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Ceramic Fixative Lab

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  • Pages: 2
  • Word count: 399
  • Category: Water

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In ionic and covalent bonds, there are many properties that make up each bond. Ionic bonds between a metal and a nonmetal are stronger than covalent bonds, have high melting and boiling points, and can conduct electricity in water. This is because the electrons are transferred, completing the valence electron shell and making the atom stable. Covalent bonds between nonmetals have weaker bonds, low melting and boiling points, and do not conduct electricity. Since electrons are shared in covalent bonds, they have slightly different properties than ionic-bonded compounds. Based on these properties, the best compound for your ceramic fixative would be sodium chloride (NaCl), because it has an ionic bond, has a high melting and boiling point, is electrically conductive, dries white, and can dissolve in water but not in alcohol. When we conducted this experiment, we used distilled water to test if the compounds were transparent when dissolved and white when dried on a glass surface. By using distilled water, we made sure that there weren’t any other minerals in the water that might affect the results. We used a Bunsen burner and heated small samples to see if the compound had a high melting point. Then, we checked if they dissolved in water. We used different beakers and tested if they dissolved in ethyl alcohol.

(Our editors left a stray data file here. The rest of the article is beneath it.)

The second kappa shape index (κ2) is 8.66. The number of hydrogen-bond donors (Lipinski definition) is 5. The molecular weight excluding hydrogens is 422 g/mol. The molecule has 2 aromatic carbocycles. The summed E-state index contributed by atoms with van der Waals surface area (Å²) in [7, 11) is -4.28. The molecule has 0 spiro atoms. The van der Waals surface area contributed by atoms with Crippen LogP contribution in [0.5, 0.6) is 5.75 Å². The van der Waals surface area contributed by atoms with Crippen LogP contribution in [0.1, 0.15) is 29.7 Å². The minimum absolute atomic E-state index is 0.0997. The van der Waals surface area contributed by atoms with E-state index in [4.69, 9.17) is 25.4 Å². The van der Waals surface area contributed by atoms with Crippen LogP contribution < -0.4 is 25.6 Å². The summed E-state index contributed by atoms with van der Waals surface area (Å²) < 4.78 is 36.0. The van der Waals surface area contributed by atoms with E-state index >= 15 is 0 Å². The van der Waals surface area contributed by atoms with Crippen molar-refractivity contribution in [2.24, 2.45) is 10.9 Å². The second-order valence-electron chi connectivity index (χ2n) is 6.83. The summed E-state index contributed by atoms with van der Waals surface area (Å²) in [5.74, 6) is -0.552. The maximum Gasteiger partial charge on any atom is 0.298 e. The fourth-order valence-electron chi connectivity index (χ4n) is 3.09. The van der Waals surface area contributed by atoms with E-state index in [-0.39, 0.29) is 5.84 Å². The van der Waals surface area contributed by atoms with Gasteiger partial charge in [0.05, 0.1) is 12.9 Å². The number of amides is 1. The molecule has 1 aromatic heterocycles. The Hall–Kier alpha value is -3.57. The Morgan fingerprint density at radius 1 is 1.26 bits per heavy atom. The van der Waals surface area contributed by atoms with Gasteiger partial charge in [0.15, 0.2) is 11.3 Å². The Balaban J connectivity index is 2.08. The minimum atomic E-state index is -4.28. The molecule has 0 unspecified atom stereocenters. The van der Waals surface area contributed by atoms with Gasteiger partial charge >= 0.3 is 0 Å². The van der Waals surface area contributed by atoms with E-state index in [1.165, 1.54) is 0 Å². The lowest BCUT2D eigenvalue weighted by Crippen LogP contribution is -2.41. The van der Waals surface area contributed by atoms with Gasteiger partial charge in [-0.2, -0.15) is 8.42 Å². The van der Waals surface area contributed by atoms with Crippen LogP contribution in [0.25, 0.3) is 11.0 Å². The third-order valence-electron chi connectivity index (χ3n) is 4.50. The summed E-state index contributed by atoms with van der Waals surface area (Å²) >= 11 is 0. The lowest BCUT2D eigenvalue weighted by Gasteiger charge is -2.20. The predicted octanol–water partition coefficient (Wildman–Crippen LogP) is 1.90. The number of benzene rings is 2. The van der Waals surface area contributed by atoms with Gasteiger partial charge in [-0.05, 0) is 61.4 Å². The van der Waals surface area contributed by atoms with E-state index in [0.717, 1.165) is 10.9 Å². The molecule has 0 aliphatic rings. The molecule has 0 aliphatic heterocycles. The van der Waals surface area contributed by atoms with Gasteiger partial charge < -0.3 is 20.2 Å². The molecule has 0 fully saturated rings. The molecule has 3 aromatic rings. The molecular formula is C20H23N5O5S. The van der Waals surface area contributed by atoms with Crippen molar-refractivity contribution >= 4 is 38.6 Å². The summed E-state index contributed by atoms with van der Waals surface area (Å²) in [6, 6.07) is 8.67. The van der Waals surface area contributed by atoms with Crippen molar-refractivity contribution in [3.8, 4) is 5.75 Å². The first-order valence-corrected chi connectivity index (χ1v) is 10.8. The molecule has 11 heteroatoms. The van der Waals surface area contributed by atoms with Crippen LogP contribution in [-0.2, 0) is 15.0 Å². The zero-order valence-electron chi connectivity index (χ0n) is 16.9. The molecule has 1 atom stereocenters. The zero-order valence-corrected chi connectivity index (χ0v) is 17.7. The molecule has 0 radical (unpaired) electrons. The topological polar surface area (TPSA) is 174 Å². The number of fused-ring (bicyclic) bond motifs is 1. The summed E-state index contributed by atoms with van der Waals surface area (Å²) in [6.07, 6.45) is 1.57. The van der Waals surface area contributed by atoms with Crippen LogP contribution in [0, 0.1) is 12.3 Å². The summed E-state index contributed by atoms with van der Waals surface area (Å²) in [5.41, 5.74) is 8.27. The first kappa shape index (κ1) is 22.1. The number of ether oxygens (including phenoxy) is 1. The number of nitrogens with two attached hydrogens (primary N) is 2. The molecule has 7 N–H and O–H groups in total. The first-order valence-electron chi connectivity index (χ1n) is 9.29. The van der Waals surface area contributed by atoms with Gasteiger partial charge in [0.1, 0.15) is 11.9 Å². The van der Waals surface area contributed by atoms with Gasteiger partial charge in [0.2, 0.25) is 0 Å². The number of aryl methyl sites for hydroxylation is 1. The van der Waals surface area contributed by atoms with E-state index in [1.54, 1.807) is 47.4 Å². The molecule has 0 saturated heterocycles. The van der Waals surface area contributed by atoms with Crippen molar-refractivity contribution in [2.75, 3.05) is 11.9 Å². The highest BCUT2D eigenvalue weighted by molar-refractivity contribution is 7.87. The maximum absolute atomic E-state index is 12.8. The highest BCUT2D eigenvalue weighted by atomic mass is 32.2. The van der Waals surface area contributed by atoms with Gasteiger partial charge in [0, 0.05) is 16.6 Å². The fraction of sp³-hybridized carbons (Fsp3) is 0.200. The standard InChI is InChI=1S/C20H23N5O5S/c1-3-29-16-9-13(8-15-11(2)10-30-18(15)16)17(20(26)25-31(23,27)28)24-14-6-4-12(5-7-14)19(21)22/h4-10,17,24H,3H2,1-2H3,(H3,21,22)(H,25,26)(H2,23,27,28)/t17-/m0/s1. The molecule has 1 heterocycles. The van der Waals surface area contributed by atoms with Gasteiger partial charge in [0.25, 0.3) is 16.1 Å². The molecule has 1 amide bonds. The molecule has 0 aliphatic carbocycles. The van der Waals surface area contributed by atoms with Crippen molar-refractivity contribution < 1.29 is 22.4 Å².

Finally, we used the distilled water & compound solution and a conductivity meter to see if it was electrically conductive or not. The compound that my team recommended is sodium chloride (NaCl), or table salt. All of the compounds were white when dried on a clear glass surface. We found that both sodium carbonate and sodium chloride had high melting points, because only salicylic acid and sucrose both melted in less than a minute. Sodium chloride and salicylic acid were both transparent when mixed with distilled water. Sucrose, sodium chloride, and sodium carbonate all dissolved in water, but not alcohol. Salicylic acid only dissolved in alcohol, and it did not dissolve in water, so we automatically excluded that from our recommendation, since it had the opposite of what was asked for. The final decision was between sodium chloride and sodium carbonate. While testing for electric conductivity, we noticed that sodium chloride had a much brighter light than sodium carbonate, meaning it was more conductive. This led us to choose sodium chloride as the fixative for your new ceramic glaze.

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